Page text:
“Not too many business users (accountants, accounting managers, financial execs and the like) really know how to program in Java, Ruby, C++, or how to work within a .NET framework. But yet, technology skills are so important to them that 68% consider “developing apps” to be part of their daily routines.”
That’s the take from a recent ZDNet report, which explores the emerging world of the “citizen developer.”
ZDNet’s story is in part based on one of the findings from Intuit QuickBase’s latest survey of 148 of their customers. Turns out 21 percent self-identified as IT developers, and 76 percent as “citizen developers.”
In sum, though a mere eight percent understand programming languages and development platforms, a good majority “are involved in some way building apps, at least at the front end.”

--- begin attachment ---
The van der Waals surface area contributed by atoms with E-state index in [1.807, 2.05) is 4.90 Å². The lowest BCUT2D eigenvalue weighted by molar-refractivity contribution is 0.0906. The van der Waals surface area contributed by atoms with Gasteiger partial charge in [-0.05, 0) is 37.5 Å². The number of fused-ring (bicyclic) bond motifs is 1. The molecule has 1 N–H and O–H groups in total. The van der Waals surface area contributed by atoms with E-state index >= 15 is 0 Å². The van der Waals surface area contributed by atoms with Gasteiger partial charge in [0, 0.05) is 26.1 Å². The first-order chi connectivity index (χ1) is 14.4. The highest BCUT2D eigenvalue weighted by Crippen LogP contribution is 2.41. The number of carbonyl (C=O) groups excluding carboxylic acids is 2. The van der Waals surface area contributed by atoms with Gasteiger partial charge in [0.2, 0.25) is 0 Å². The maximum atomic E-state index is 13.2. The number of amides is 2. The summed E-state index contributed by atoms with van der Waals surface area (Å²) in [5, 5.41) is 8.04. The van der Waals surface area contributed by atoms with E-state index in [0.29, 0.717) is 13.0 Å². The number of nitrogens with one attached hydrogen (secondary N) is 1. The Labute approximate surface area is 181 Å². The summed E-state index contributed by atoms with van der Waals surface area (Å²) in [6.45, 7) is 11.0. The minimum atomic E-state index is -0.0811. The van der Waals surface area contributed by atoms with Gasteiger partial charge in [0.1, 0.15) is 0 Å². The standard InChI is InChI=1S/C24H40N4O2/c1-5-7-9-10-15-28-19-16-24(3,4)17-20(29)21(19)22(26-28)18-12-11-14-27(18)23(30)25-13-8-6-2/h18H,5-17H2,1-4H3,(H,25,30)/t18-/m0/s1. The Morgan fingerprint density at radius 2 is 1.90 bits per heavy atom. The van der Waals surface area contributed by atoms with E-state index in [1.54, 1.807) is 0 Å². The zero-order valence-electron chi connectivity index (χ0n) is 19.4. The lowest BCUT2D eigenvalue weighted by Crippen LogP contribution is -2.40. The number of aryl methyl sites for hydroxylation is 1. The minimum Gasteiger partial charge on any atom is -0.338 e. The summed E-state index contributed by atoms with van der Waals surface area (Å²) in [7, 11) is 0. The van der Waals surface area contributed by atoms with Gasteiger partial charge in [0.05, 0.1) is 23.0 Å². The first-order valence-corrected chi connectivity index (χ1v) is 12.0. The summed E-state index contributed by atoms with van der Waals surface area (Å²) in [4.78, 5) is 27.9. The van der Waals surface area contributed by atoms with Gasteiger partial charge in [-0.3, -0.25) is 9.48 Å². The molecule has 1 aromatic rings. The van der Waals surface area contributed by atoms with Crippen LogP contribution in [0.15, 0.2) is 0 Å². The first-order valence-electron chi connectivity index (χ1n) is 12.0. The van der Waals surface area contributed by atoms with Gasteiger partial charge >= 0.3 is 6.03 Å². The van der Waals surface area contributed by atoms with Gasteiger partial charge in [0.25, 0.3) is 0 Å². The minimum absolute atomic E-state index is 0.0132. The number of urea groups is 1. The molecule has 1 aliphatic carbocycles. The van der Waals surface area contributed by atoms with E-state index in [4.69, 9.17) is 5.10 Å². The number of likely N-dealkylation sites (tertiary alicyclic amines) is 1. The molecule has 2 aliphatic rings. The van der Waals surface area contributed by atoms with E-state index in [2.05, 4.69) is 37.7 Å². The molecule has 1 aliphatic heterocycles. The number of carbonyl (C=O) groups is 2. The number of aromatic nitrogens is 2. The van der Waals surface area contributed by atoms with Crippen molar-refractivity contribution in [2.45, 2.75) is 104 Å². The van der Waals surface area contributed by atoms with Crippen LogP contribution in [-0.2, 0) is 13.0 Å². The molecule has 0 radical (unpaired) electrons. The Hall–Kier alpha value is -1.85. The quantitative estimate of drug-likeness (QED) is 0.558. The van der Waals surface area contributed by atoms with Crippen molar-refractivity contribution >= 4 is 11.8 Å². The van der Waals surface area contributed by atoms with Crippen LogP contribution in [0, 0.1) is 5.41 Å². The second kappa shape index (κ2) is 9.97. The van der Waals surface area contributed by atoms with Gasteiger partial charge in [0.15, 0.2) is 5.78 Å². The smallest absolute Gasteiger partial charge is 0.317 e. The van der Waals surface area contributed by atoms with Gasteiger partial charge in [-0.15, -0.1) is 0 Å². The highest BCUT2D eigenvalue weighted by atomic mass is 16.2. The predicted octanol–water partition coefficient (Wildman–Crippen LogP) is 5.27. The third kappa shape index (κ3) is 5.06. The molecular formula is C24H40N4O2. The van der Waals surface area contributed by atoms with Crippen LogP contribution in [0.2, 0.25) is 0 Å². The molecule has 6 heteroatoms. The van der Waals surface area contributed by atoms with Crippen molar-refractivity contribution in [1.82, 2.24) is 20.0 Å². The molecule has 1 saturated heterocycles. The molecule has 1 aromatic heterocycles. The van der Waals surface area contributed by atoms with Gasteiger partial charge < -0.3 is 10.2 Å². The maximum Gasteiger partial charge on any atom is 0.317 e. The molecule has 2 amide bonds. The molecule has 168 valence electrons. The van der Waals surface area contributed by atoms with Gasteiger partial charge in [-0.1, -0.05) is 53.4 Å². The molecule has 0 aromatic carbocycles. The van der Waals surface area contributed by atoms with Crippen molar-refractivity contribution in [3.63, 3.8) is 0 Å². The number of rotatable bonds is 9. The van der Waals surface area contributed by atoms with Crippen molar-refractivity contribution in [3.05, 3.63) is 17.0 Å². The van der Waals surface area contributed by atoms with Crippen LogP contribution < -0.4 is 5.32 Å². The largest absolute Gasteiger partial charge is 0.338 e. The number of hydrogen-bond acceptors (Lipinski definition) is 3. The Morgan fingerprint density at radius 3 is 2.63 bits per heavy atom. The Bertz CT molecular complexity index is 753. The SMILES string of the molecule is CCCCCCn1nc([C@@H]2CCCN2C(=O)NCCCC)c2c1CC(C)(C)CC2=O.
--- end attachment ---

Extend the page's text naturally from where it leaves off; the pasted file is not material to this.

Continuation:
What kind of apps? Of course, they’re business-related, from “get-the-work-done” apps (65 percent) to “run-the-business” apps (42 percent).
“The bottom line: it’s one less thing for IT to worry about,” notes ZDNet. “Plus, IT professionals are not being left out of the process either, the study’s authors point out. The majority (75 percent) of IT builders indicated that they developed over three quarters of the applications and leave the last mile to their non-coder citizen developer colleagues. In fact, it’s this prototyping process between IT and the business that represents the paradigm shift.”
The report’s authors give kudos to the citizen developers working with their IT departments.
“As digital transformation continues to heap an ever-growing backlog of application requests on their doorsteps, using existing legacy applications and high priced IT professionals and coders is not sustainable. This is why organizations are starting to turn to internal resources, true citizen developers, who have been trained to solve business problems rather than learn programming languages.”